This movement was the subject of a German patent (number 714893) in 1940 and I think it to be very rare. One cannot think that many such clocks were made or that materials were available in the second year of the war.Notes:
The principle is that a heater (at the lower left as you view the picture) warms the alcohol in the lower glass vessel. This causes some alcohol to vapourise and the vapour pressure forces the liquid in the vessel up the connecting pipe to the vessel at top right. As the weight distribution changes the wheel holding the four vessels turns and in so doing winds a remontoire spring which drives a normal escapement. In my clock the escapement is a pallet type with pendulum, but I have seen a picture of a Puja with a balance wheel escapement.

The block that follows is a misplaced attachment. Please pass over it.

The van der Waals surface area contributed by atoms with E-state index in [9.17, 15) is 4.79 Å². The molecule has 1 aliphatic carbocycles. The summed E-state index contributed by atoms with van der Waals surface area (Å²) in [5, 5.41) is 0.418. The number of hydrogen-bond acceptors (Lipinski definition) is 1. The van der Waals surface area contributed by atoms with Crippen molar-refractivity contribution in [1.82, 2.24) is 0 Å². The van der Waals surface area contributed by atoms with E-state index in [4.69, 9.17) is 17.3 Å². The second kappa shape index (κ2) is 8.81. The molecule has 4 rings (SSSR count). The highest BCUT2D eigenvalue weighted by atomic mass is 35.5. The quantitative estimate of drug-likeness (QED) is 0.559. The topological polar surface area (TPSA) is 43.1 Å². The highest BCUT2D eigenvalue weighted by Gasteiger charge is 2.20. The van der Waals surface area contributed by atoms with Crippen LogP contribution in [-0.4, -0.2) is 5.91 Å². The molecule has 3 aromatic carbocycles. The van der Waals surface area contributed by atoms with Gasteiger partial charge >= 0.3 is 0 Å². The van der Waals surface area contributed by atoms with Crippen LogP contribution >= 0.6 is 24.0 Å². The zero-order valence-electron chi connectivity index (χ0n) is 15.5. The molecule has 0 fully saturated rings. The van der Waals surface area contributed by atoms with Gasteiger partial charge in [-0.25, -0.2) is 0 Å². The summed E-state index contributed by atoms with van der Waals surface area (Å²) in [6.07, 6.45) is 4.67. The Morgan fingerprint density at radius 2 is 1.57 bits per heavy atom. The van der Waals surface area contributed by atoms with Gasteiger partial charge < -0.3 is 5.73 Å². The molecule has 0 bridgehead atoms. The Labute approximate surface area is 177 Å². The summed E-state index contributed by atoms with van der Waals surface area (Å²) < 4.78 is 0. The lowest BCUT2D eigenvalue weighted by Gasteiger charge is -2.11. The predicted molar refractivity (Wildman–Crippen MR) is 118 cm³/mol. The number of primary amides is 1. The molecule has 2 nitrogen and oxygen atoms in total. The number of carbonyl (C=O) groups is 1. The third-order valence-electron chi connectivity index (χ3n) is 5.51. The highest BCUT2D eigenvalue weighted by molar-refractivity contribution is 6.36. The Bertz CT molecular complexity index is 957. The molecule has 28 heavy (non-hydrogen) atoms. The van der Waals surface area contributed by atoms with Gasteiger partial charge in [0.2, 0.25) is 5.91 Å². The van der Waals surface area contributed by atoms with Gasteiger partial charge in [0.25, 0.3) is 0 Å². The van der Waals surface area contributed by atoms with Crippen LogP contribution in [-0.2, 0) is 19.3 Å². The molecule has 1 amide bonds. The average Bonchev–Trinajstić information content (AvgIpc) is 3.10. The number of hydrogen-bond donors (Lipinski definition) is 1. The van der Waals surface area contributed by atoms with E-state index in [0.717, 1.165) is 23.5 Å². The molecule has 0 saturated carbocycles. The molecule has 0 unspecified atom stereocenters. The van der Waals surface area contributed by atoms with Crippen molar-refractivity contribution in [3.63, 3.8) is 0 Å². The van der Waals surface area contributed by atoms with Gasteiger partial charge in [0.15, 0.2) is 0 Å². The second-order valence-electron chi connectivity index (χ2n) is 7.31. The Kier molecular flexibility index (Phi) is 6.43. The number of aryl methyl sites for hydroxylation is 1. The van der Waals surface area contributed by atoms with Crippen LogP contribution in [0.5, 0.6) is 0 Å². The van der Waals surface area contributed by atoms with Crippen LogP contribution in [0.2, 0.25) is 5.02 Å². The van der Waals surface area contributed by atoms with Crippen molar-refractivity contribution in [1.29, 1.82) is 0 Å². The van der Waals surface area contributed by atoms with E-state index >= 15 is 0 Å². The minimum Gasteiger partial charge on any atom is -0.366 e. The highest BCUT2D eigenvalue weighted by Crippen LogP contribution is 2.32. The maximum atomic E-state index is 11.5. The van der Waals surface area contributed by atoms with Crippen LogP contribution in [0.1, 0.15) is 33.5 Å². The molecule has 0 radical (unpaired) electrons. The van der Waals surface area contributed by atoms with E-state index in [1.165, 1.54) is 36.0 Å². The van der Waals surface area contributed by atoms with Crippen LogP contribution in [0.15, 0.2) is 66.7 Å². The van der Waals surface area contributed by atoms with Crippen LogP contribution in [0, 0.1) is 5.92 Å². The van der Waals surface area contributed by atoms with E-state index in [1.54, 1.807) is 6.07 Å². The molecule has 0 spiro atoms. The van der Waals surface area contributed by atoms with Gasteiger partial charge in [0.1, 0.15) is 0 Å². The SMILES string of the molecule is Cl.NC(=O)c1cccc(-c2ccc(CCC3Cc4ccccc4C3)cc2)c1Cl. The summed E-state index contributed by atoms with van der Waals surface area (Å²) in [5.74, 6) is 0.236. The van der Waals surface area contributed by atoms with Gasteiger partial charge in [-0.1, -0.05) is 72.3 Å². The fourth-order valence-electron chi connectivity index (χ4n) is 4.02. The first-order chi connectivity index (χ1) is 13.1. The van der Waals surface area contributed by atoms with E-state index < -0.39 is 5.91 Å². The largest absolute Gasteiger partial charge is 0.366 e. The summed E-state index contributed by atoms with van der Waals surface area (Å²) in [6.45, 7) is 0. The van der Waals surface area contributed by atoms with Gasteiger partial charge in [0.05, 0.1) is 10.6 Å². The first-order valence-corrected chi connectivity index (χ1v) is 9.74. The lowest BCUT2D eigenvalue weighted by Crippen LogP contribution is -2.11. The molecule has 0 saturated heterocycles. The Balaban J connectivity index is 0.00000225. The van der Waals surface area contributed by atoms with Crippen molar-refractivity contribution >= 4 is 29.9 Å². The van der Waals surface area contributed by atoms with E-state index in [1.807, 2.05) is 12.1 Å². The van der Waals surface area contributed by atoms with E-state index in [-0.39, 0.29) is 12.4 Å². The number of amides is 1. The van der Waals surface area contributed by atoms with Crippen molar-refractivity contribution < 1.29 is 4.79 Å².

I suppose that the merit of this movement would be that it would operate from any mains supply, dc or ac (of any frequency) and the heater (which appears to be a carbon rod similar to a large old fashioned resistor) could be easily changed to accommodate different voltage supplies.
In wartime it would have advantages in that it was frequently found difficult to maintain a constant frequency in the power supply which made synchronous clocks unreliable.
Puja is a tradename used by the firm of Jauch and Schmid who were registered in 1930